Thursday, October 20, 2005

Before I was "cool"

My teenage years were a heady time of situational celibacy and absolute geekdom. Although I hate the term, I was a "Trekkie" (god bless Channel 20 for showing TNG reruns at 7pm and 10pm every night throughout middle and high school), my list of the top 10 films of all time consisted solely of the Star Wars and Indiana Jones trilogies, and for a period of time I played a lot of RPG's (Role Playing Games, for the uninitiated).

My friends and I mainly played two games; Robotech and Dungeons & Dragons. Almost all RPG's are derived from D&D. Robotech is basically D&D but played within the world of the Japanese anime series Macross. Robotech was especially badass because your character operated a giant "mecha warrior" vehicle. The classic mecha was the VF-1 Veritech "Valkyrie." Sweet! I know, this is all terribly geeky stuff but I promise you this is going somewhere. But a bit of technical background first.

How do RPG's work? They're basically board games with no board that rely heavily upon the players' imaginations and the rolls of multi-sided die. A standard die set for any player includes 4, 6, 12, and 20-sided die. One of the persons playing is the Game Master (GM), or Dungeon Master (DM) depending on the game you're playing. He runs the game. The GM is something akin to the Supreme Court of the RPG universe. He narrates the mission/adventure, sets the operating paradigm for the game, interprets and rules upon improvised solutions to problems encountered by the other players, and awards Experience Points to individual players based on their successes and failures throughout the mission.

The other players are characters within the mission. Each person keeps an ongoing character which they build and shape over the course of the missions they play. As your character accrues more Experience Points, he becomes more and more capable of pulling off some of the more outlandish actions you attempt. (The characters will also often take on the ego and bravado the player running him wished he always had in real life. This is why he would be sitting in someone's basement at 10pm on a Friday night playing games instead of out scoring with hot chicks.)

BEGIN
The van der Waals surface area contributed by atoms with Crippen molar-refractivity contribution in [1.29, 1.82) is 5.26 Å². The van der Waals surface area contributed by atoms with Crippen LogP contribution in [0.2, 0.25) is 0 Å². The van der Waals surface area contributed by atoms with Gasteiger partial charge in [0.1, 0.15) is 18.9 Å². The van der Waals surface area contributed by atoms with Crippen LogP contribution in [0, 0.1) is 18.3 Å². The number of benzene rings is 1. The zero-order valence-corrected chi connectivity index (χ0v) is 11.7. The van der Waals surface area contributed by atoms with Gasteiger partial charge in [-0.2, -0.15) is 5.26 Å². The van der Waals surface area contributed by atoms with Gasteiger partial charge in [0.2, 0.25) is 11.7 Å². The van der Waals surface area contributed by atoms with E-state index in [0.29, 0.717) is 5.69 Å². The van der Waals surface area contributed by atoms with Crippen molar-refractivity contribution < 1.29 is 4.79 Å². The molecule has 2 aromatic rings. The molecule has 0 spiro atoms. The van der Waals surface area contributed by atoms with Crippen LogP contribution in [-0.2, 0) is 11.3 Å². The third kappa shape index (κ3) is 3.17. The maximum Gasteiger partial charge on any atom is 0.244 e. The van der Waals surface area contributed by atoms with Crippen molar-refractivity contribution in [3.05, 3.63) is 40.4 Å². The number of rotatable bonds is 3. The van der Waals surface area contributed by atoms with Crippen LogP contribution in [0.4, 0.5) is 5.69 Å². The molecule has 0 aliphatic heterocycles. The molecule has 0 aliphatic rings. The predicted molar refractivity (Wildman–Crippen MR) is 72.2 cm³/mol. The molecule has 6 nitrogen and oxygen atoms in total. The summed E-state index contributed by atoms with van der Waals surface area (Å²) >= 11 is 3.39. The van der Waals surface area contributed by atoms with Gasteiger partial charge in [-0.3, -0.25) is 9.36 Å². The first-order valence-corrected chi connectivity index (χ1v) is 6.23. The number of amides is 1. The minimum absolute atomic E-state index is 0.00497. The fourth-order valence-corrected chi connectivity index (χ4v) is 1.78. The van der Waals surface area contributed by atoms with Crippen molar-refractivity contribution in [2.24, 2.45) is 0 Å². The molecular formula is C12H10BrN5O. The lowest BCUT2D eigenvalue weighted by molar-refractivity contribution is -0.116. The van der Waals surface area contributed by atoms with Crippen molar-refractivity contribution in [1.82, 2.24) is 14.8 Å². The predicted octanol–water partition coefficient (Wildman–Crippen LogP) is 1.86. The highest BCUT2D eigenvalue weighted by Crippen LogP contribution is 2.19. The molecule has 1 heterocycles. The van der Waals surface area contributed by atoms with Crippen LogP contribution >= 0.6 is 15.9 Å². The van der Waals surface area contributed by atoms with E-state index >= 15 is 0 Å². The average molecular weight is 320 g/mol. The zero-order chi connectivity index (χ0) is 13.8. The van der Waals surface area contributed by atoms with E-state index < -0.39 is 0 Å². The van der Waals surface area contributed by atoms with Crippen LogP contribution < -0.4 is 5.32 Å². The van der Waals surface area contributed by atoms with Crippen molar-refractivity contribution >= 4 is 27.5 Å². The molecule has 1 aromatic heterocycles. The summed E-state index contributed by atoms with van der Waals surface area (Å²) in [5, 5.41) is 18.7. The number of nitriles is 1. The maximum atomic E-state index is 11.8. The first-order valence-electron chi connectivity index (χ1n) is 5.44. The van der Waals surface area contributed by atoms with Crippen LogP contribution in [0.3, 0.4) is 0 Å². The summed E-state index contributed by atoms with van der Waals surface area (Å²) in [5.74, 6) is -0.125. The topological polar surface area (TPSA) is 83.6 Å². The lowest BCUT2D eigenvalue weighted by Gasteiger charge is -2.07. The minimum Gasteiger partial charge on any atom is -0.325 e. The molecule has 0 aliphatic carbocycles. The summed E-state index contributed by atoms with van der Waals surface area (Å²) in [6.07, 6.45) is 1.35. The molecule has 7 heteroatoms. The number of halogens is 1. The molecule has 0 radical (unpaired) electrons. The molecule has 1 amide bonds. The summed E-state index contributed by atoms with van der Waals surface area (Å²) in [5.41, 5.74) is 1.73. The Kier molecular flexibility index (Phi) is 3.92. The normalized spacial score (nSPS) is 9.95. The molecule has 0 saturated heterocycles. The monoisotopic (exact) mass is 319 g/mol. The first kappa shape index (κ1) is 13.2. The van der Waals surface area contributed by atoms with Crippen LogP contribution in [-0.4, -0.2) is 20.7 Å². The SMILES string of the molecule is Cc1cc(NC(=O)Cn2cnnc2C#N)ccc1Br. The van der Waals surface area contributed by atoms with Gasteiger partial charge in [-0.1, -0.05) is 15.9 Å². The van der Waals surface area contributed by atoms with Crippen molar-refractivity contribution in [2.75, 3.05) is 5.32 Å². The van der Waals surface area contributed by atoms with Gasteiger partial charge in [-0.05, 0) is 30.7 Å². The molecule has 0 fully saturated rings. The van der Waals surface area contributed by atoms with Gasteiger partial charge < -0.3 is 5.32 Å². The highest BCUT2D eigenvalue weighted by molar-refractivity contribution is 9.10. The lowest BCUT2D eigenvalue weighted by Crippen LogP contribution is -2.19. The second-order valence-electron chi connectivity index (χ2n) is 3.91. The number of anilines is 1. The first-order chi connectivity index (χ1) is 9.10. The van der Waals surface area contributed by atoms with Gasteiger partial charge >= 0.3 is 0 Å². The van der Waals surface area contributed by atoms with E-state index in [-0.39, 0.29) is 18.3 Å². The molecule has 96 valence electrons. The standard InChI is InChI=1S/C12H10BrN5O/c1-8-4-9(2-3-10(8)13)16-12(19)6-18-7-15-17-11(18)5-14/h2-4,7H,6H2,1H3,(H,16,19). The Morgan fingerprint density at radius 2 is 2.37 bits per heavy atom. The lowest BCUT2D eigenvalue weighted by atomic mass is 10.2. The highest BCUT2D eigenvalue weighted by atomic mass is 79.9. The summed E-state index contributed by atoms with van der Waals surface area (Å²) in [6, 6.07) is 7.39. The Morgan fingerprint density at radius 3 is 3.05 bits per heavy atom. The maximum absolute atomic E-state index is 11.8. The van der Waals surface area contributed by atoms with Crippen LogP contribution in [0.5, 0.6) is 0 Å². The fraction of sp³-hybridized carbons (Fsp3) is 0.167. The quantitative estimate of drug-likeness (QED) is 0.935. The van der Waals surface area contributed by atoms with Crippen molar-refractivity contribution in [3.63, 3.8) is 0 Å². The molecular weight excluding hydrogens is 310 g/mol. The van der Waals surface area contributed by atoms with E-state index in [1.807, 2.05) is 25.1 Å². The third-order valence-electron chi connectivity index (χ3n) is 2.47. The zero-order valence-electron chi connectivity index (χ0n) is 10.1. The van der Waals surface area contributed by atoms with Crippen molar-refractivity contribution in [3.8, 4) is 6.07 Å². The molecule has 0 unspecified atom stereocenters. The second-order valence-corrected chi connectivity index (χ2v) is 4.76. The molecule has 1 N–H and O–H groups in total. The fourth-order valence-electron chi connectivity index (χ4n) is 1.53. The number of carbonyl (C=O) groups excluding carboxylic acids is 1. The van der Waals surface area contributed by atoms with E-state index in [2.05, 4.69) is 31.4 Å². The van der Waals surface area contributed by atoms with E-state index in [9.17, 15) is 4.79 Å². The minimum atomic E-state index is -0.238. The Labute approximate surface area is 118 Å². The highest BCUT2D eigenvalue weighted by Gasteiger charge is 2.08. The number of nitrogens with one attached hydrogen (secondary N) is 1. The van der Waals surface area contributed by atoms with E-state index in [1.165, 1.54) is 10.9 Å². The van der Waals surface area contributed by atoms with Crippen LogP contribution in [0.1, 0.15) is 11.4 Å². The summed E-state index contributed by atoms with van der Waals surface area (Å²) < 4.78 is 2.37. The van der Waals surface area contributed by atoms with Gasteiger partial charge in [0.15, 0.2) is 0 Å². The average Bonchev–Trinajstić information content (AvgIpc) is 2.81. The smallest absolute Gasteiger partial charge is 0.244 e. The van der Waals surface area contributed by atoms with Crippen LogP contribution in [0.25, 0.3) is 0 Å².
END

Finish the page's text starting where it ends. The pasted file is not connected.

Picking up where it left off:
Now, why I have I made you to suffer through more information than any normal person would want to know about RPG's? To illustrate an important point: geeks/dorks are just as capable of all the cruel, petty, and vindictive mind games that any of the Mean Girls, jocks, or other "cool" kids were capable of. You see, there is a very testy relationship between the GM and the players. The GM wields an awful lot of institutional power within the game and can therefore fuck over anyone he chooses. Outcomes are supposed to be decided by the roll of the die but the GM can twist and manipulate the situation however he pleases. Therefore, even the dork hierarchy had its paeans and if you happened to be lowest on the totem pole, you were cooked. Of course if you were such a tool that even the dorks gave you a hard time, you really had no recourse but to sit there and put up with it. I mean, who the hell else was going to hang out with you.

I started thinking about all of this again because a buddy of mine who I used to play Robotech and D&D with, recently emailed me all of sorts of interesting items he'd found on the interent about the old games. You know, reminiscing about the good times. Anyway, today he forwarded me a sort of recap (which if memory serves me is pretty on the money) of one of our old missions. When I read it I couldn't stop laughing. It was hard to believe what huge tools we were and how mean we could be.

To set this up, a kid we used to hang with named John Wells was trying his damndest to get out of some situation. Eddie, the GM, had decided that (just for kicks) there was no chance in hell that John's character was making it out of the game alive. This is a big deal because it takes a long time (and many games) to build up a good working character. If he dies, there's no coming back. You have to start all over again which means you are way behind the 8-ball the next time you play. It sucks. Anyway, here's how it went down: